“We want to be about performance — as a good, healthy snack, there are a lot of physiological benefits to eating meat,” Dixon says, “So you’ve got recovery and rebuilding, and ‘fuller, longer,’ [where] the more satiated you are, the more energy you have to perform longer.”
Hanacek gets a personal tour of the Wild Side store from Sasquatch, who shows him some of his favorite Jack Link's items for sale.
Jack Link’s believes this strategic shift, whereby more people are educated about meat and its ability to be a healthy option as a snack, will drive category penetration, which will allow it to grow substantially in the next several years.
Dixon says the company wants to drive the popularity of meat snacks to the point that it grabs 20 points of household snack penetration in the next two years. Link knows the investment is significant, but also realizes that Jack Link’s would be the biggest benefactor of any increase.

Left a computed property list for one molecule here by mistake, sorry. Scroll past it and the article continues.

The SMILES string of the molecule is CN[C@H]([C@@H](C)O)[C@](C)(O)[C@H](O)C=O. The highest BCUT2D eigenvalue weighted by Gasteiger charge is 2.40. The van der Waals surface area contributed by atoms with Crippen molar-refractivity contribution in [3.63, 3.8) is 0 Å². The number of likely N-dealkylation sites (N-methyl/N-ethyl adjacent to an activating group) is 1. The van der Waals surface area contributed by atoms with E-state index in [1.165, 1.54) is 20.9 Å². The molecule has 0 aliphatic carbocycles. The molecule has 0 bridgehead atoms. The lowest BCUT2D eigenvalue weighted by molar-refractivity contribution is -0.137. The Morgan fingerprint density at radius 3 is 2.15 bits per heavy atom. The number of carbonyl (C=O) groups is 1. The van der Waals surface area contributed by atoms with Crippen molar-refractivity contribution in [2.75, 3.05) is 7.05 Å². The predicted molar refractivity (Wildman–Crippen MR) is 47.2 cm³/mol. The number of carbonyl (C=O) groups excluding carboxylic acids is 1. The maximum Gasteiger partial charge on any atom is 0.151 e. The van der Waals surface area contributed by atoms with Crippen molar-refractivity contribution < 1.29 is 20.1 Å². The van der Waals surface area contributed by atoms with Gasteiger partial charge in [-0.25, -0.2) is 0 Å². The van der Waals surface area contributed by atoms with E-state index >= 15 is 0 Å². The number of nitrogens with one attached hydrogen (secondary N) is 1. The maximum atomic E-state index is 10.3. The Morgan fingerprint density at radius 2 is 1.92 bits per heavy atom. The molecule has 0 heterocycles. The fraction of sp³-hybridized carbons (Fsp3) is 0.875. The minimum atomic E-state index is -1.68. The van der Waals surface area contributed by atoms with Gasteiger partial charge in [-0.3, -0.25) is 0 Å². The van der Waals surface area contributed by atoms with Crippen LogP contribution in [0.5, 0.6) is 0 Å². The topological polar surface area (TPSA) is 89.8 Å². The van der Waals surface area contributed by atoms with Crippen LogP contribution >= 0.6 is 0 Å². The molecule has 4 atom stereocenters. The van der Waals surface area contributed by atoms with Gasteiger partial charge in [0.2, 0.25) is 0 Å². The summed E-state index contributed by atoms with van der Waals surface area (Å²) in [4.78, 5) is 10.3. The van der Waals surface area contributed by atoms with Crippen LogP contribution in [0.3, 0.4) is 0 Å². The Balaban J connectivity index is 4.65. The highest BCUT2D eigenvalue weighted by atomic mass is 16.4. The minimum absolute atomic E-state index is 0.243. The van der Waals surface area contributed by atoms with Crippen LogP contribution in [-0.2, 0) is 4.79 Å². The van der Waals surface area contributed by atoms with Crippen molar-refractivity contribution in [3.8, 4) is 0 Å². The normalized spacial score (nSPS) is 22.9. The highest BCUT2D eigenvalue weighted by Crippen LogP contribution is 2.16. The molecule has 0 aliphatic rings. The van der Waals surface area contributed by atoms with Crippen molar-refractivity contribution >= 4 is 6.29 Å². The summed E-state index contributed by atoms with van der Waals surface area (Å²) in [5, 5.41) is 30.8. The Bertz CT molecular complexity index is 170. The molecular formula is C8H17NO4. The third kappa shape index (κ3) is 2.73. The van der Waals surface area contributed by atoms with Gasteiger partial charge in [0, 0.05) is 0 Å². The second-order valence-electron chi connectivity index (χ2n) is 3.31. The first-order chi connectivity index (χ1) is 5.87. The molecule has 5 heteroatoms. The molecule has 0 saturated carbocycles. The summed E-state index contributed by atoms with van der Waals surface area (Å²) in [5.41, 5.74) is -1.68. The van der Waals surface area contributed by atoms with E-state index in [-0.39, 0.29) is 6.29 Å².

“With our strong market share, if we drive three consumers to the category, we’re going to get at least one and a half or probably two of them,” he explains. The goal is aggressive, Dixon says, but it represents just the start.
“That [20-point increase in household penetration is] still not anywhere close to nuts and seeds at 85 percent, or chips and pretzels at 95, but we think it’s a huge step,” he says. “We’ve got some ‘hooks and bullets’ [traditional fishermen and hunters] consumers up north, but go down the coasts, and we have huge opportunities.
“We’re building models now on how to become relevant to those folks, creating different occasions and scenarios for jerky to fit in their lives,” Dixon adds. Link believes that the aggressive nature of the Jack Link’s team will lead to the organization nearly doubling in size in the next five years via expansion of the brand into other categories (such as bars, refrigerated, pork rinds, Link says).
“We attract the best entrepreneurial spirits who want to grow, challenge themselves and make great decisions, and this company is going to grow as fast as the team wants it to grow,” Link concludes. “We’ve got strong market share, a great position and a great journey ahead. I wake up every day and feel like I’m just getting started.” NP